Updated: 04/22/2018 | April 22nd, 2018
Dan Brown may have brought this chapel into popular culture in his book The Da Vinci Code, but this chapel was famous in its own right long before that. Rosslyn Chapel has been loved for both its amazing decorative artwork as well as the mystery that surrounds it with people for decades.
Located 45 minutes outside of Edinburgh, Rosslyn Chapel, properly named the Collegiate Church of St. Matthew, was founded on a small hill near Rosslyn Castle in the mid-15th century. The chapel was founded by William Sinclair of the Sinclair family, a noble family descended from Norman knights who moved to Scotland when they fell out with William the Conqueror in the 11th century.
The purpose of the church was to celebrate the Holy Mass for all the faithfully departed, including the deceased members of the Sinclair family. It was thought that a fast ticket into heaven was to have people constantly praying for your soul. The Sinclairs did what many wealthy families did: they built the church in hopes of winning points with the guy upstairs. After the Scottish Reformation, Roman Catholic worship in the Chapel was brought to an end, although the Sinclair family continued to be Roman Catholics until the early 18th century.
The chapel itself is actually quite small. Standing 12 meters tall and 21 meters long, it was originally built to be a full style Gothic cathedral in the shape of a cross. However, when William Sinclair died his son decided to stop construction. He closed up the “top” and just made the existing building into a much smaller chapel.
Rossyln Chapel Mysteries
Though small, the chapel is filled with stunning architecture and sculptures that you normally wouldn’t think would belong. In this Catholic church, you’ll find Pagan fertility gods, supposed Masonic imagery, upside-down devils, biblical reliefs, references to Norse mythology, and the death mask of Robert the Bruce – all pretty unusual stuff for a Gothic church. There are literally hundreds of individual figures and scenes, including the Green Man, historically a pagan figure. The vines sprouting from his mouth represent nature’s growth and fertility.
You can spend hours looking over all the reliefs, statues, and images. They are fascinating. The most fascinating one is the American maize (corn), which was not discovered at the time this church was built. Over one of the windows, there is clearly maize, leading many people to theorize the Sinclairs had contact with America years before Columbus did. (Though that isn’t exactly revolutionary as it’s well documented that Columbus was not the first European to discover America.)
Yet what intrigues people about this place is the mystery that surrounds it and the mysterious connections of the family. Because of the family’s connection to the Knights Templar (and the stone that says “Knight Templar” in the church), it has long been theorized that much of the imagery in the church has some secret meaning and that the mysterious treasure of the Templars is actually buried underneath in the church’s vaults.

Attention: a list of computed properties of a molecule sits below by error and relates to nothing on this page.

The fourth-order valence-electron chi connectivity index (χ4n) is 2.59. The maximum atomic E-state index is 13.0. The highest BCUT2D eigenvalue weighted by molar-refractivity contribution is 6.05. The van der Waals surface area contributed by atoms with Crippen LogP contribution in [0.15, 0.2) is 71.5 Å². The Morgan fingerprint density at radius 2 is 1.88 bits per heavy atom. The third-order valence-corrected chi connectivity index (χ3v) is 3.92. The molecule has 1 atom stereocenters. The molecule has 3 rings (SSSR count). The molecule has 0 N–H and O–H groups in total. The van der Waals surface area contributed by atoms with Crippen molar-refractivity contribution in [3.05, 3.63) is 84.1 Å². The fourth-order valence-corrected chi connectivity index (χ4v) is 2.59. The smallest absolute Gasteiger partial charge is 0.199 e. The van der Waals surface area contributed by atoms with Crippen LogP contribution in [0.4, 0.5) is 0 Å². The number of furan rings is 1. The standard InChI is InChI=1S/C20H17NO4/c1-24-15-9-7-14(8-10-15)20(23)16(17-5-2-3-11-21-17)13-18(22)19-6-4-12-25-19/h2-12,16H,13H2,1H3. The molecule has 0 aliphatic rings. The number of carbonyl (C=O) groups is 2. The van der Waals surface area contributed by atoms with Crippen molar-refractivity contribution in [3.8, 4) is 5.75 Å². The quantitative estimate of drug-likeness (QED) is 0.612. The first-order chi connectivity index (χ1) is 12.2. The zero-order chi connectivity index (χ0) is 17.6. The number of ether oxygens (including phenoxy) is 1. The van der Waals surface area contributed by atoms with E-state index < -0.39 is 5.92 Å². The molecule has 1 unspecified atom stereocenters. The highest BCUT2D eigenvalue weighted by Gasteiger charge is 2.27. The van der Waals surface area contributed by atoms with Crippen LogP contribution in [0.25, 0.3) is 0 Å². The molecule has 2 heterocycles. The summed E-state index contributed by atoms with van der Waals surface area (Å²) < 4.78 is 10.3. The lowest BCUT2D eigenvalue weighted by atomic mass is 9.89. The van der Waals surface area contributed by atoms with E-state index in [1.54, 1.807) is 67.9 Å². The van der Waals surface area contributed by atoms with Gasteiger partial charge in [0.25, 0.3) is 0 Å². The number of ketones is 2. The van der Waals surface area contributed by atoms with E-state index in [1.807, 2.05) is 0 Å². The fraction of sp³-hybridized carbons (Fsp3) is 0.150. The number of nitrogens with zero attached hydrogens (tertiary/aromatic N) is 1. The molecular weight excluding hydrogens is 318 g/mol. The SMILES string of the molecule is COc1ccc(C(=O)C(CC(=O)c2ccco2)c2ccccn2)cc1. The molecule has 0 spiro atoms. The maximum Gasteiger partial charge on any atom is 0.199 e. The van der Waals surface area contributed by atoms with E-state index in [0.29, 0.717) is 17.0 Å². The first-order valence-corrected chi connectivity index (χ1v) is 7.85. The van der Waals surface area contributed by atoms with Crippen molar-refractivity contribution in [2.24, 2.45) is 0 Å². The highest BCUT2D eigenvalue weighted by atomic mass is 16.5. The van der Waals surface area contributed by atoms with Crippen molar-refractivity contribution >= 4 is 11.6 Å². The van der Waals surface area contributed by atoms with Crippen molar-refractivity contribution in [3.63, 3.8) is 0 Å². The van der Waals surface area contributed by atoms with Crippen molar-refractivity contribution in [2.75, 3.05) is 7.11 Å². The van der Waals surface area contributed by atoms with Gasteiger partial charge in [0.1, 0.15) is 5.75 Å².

Yet no one knows for sure. The Sinclairs did support the Templars, and there is obvious Templar and Masonic imagery in the church, though some of it might have been added later. What keeps the mystery alive is that the family has kept silent over the centuries about what is in the vault, leading many to theorize they are hiding something.
After the “Da Vinci Code” movie, thousands of people came here every day looking to find some truth in the story, and thousands of people walked away disappointed. But whether you believe in the Da Vinci and Templar theories or not, this church is still an interesting place to visit. The intricacy of the architecture will leave you captivated and breathless. And when you are finished with the church, you can walk around the surrounding hills and visit the ruins of the old castle, which is an equally good treat.
Additionally, the secrecy of the family adds to the mystery. Excavations in the 1800s uncovered foundations stretching a further 30 meters beyond the west end of the Chapel. There is also a hidden chamber below the chapel that the family won’t allow to be visited.
A visit to Rosslyn Chapel makes for a good day trip from Edinburgh. No matter your interests, it’s a trip that should not be missed by anyone. If you don’t have a car, you can take a local bus from the city and it will drop you off right in front of the entrance to both the church and castle ruins. Honestly, though it is small, it’s utterly amazing and I spent hours wandering the reliefs and asking questions. The surrounding grounds are also beautiful for a stroll. If you’re a fan of unusual places, make sure to add Rosslyn Chapel to your bucket list!
How to Visit Rosslyn Chapel
Located near Edinburgh, Rosslyn chapel is open every day of the year from 9:30am-5:30pm (6pm in the summer) except Christmas Eve, Christmas Day, and New Year’s. Just keep in mind that the last entry each day is 30 minutes before closing. Admission to the chapel is 9 GBP for adults while children enter free.
There are 6 guided tours throughout the day (but only 3 on Sundays) so if you have lots of questions, a tour is likely the best way to get them answered. Check the website for the most up-to-date tour schedule. If you don’t have a car, you can take bus 37 or 40 from Edinburgh to get to the chapel. Depending on traffic, it takes between 45 to 60 minutes each way.
Chapel Loan, Roslin, +44 131 440 2159, rosslynchapel.com.
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